Starting an entrepreneurial business, or maintaining the competitiveness of a mature business, requires innovation. Yet everyone I know seems to have a different perspective on what constitutes real innovation, and why is seems to happen so rarely. Another challenge is to debunk some of the common myths that seem prevent many from even assuming they can innovate.
As a starting point, I like the Wikipedia simple definition of innovation as “the application of better solutions to meet new requirements or market needs.” I also enjoyed a new book, “63 Innovation Nuggets for Aspiring Innovators,” by George E. L. Barbee, based on his 45-year career and work as an innovation guru with several Fortune 100 companies and the Darden School of Business.
Some of the most common innovation myths that Barbee mentions or I have encountered in my work with entrepreneurs around the world include the following:
True innovation can only come from R&D and geniuses. In reality, the best business process innovations usually come from regular employees on the front line of your business, just trying to do a better job and better serve customers. Many product innovations come from quality improvement focuses, like the Japanese Kaizen initiative.
Innovation must be driven top down by visionary leaders. Some innovations are clearly implementations of visionary ideas, but anyone at the operational level can think outside the box, individually or as a team, to suggest and implement innovations. Many innovations, including Post-It notes and superglue, were even invented by accident.
Real innovation only happens in entrepreneurial organizations. Startups may be quicker to adopt innovations, but there are clearly some large problems than can only be solved by companies with large resources. Other innovations, such as the ones from Kaizen initiatives, can only come from established organizations and processes.
Innovation is random, and can’t be orchestrated. Current research indicates that innovation is a discipline, it can be maximized, measured, and managed through formal processes. Peter F. Drucker outlined the key elements of this discipline, including methodically analyzing seven areas of opportunity, in a classic article on the subject.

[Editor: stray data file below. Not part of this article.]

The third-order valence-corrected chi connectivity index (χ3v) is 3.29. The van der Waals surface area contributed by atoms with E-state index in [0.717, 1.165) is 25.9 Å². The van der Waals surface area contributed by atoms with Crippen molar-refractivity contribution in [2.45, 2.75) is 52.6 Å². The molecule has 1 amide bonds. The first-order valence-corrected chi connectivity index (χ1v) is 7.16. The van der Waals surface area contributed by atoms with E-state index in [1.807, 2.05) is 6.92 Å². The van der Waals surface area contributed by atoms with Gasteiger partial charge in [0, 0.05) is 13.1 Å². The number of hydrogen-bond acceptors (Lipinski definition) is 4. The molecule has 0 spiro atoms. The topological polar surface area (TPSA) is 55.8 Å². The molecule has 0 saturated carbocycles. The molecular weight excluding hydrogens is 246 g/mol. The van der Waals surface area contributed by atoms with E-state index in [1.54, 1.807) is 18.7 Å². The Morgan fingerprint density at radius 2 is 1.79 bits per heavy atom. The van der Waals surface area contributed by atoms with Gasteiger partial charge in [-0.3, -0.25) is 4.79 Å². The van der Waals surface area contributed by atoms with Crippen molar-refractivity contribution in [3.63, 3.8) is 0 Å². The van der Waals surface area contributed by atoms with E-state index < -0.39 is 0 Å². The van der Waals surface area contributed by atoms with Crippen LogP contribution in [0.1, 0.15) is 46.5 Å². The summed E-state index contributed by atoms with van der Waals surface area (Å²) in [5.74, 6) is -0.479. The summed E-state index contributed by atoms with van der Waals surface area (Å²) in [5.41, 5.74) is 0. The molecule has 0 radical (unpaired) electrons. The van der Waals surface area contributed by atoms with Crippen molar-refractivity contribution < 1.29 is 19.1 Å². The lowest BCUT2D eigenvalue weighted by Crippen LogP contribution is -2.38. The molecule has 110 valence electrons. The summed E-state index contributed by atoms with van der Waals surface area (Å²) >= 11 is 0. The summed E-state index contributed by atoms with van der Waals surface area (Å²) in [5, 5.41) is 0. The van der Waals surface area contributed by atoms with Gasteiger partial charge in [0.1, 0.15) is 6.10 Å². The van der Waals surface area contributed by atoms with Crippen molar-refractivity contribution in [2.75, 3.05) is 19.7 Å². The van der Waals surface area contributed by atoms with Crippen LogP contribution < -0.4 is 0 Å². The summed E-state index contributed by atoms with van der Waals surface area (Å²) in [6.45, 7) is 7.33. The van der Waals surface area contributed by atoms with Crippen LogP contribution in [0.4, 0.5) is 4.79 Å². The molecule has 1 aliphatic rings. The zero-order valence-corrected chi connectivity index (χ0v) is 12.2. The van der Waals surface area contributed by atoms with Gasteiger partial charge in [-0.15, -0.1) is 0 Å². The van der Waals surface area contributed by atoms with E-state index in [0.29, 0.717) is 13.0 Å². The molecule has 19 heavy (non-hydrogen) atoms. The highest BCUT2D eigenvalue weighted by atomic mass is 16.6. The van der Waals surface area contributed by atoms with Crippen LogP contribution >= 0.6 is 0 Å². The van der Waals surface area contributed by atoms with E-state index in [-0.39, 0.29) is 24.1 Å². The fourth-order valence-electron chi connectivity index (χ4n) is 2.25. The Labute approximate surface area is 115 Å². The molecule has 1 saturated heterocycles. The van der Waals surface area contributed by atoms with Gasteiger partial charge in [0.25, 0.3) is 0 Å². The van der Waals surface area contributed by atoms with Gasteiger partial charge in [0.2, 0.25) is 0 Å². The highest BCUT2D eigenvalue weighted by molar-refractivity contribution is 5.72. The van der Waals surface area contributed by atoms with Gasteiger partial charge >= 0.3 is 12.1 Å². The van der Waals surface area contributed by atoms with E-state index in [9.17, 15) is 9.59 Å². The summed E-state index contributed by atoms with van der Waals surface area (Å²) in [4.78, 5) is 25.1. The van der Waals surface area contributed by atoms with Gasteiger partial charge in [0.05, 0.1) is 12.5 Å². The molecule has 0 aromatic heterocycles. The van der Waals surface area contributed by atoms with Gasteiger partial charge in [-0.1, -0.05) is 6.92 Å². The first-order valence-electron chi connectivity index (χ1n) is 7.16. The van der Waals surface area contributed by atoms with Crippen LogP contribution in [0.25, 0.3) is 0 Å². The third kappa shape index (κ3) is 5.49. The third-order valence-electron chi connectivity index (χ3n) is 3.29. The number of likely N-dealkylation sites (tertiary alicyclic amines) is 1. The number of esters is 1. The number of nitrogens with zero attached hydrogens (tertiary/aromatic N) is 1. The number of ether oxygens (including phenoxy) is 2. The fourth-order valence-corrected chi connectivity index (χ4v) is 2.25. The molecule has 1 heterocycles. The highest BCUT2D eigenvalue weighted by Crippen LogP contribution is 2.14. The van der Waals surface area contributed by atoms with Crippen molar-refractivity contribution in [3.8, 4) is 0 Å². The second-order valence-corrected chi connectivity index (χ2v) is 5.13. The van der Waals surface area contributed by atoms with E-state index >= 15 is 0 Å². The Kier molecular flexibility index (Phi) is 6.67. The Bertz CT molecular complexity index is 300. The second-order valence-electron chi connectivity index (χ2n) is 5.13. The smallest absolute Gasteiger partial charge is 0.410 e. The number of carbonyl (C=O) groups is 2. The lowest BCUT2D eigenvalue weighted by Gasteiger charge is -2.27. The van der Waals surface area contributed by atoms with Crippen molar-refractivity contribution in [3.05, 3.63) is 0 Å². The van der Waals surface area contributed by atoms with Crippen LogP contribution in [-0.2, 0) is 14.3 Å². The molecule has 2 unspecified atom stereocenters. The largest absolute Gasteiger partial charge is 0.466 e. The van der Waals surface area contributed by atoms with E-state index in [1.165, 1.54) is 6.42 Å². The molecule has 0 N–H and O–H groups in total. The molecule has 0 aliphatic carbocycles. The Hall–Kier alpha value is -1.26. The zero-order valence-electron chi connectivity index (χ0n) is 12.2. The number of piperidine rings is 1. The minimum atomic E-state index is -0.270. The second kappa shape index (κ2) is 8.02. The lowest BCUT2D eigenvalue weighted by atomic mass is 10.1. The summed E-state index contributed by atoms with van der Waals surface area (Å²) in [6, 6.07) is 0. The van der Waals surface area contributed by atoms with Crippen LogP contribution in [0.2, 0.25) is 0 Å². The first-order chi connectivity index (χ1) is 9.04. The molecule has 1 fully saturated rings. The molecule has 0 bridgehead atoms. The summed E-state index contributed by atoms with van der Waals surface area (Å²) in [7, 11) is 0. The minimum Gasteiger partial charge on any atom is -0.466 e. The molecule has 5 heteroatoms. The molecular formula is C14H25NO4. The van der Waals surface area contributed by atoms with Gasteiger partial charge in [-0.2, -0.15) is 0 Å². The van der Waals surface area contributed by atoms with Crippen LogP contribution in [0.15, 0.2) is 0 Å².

Individuals who are innovators are born, not bred. Research published by Harvard in a book, “The Innovator’s DNA,” concludes that innovation is about 30 percent individual genes and 70 percent learnable and driven by motivation. The focus must be on five discovery skills of associating, questioning, observing, networking, and experimenting.
Solution innovations need to be perfected before going to market. These days, with markets and technology changing so rapidly, it’s impossible to verify an innovation before taking it to market. Thus I recommend the minimum viable product (MVP) approach with iteration, to test innovations until the product or service really meets today’s customers.
“Thinkers cramp” and “organization cramp” limit innovation. Innovation and creativity are two different things. Creativity is more about ideas, while innovation is all about implementation. The “writer’s cramp” type of block on ideas need not apply to the implementation of measurable and specific improvements and innovations in business.
It’s impossible to innovate in a staid complacent culture. Innovations come from people, not culture. When people change, due to new leadership, new motivation, or business changes, innovations occur, which can lead to culture change, rather than the other way around. Complacent cultures cause business failures for reasons well beyond lack of innovation.
You probably know more of these myths, but the message here is that initial innovation is critical to every startup, and continuous innovation is critical to the survival of every business. The market and your competitors never stand still, so every moment your business stands still, it is losing ground. Don’t let a few outdated and unproven innovation myths stop your business from achieving the impact and lasting legacy of your long-term vision.